Monday, July 26, 2010

The Flood

For one of my seven part-time jobs since I’ve moved to Chicago, I worked in a rumor mill.  I don’t know if it was because I was new or because I wasn’t there that often, but people loved talking about me.  My favorite: three people, conveniently best friends, said that in the same day, they all separately walked in on me having sex in a back room at work with one of the trainers who was seductively donning a Superman costume.  Overlooking the most obvious issue with their story, not to mention I’ve never so much as made out with the guy in question, don’t you think after the first person walked in, even the second, it would have killed the mood enough not to leave a window of opportunity for yet another Peeping Tom?  And please, Batman is way hotter than Superman.
The staff I made friends with, I got close to; they hated their jobs as much as I did.  There was one guy who I used to talk to a lot at work but never hung out with in real life; he had a serious girlfriend and an opportunity never presented itself.  One night, however, we happened to finish up at the same time so I asked if he wanted to grab a drink.  We drove to a nearby bar, where we sat with our legs interlocked and I proceeded to get sufficiently buzzed.  I knew I couldn’t drive home just yet so he suggested I follow him back to his apartment.  Somehow driving to his place seemed safer than driving home.  Brilliant.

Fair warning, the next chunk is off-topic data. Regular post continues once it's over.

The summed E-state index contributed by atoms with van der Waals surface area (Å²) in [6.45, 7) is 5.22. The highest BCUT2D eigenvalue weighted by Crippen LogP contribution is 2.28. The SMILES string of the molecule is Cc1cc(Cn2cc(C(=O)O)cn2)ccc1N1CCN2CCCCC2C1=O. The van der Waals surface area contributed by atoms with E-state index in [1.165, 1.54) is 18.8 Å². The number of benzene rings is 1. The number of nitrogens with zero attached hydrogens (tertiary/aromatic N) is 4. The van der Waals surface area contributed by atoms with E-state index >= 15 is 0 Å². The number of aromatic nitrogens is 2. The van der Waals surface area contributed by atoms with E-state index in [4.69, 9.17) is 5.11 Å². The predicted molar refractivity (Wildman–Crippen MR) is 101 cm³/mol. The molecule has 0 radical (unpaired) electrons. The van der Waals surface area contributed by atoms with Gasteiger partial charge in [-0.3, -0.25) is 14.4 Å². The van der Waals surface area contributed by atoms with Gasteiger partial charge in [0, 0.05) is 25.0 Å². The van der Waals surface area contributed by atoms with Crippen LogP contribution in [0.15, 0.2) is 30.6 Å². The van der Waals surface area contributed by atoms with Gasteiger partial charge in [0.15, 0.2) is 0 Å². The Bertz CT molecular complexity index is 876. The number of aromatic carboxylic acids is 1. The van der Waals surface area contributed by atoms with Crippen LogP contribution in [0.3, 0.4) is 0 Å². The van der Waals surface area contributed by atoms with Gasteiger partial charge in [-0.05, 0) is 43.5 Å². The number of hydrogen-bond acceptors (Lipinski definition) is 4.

I walked around his apartment, trying to play it cool while doing a little snooping.  Not sober, but thinking it enlightened (well, not thinking it through at all) to continue the party, I found myself with the spins.  Sitting on the floor staring at the wall, I began describing to the guy all of the bizarre things I was experiencing.  It felt like an eternity, like it would never end.  He surprisingly and patiently listened to my ramblings, laughing.  When he suggested that I write everything down, I replied, “Get me a bag.  I’m going to throw up.” 
            I heard him rummaging in the kitchen for something suitable.
            “I’m not joking.  Don’t take your sweet time.  This is happening.”
            He returned with a trashcan and placed it right next to me.  Sitting in his computer chair, he watched as I tried to convince myself it wouldn’t be weird to throw up in front of him.  Even then, I knew that wasn’t true.  I waited for an opportune moment, then sprinted to the bathroom and slammed the door.  I forgot to lock it, so the guy followed me right in and sat me on the edge of the tub, rubbing my back.  I begged him to stop; I could tell it was going to incite disaster.  Knowing exactly what he was doing, he smirked.  I dove for the toilet bowl, yelled at him to get out, and shut the door again.  Locked it this time.  I hadn’t eaten anything that day so instead of productively throwing up, I began dry heaving.  I turned on the faucet hoping the running water would drown out my humiliation. 
And then, I felt wet.  I touched my pants, looked down, then looked up only to discover the sink had overflowed and flooded his bathroom.  I was sitting in a pool of water.  A small child could have taken a swimming lesson in there.
Water leaked out under the bathroom door and I heard a knock.
            “Is everything okay?”
He knew I was lying.  I berated him for failing to warn me that his sink had drainage issues.  This was clearly all his fault.  (He ended up telling his girlfriend he accidentally left the water running, which I think was more for his benefit than mine.)
Every book and magazine-ruined.  Towels and bath mat-soaked.  Dignity-drowned.  I’m a master at first impressions.

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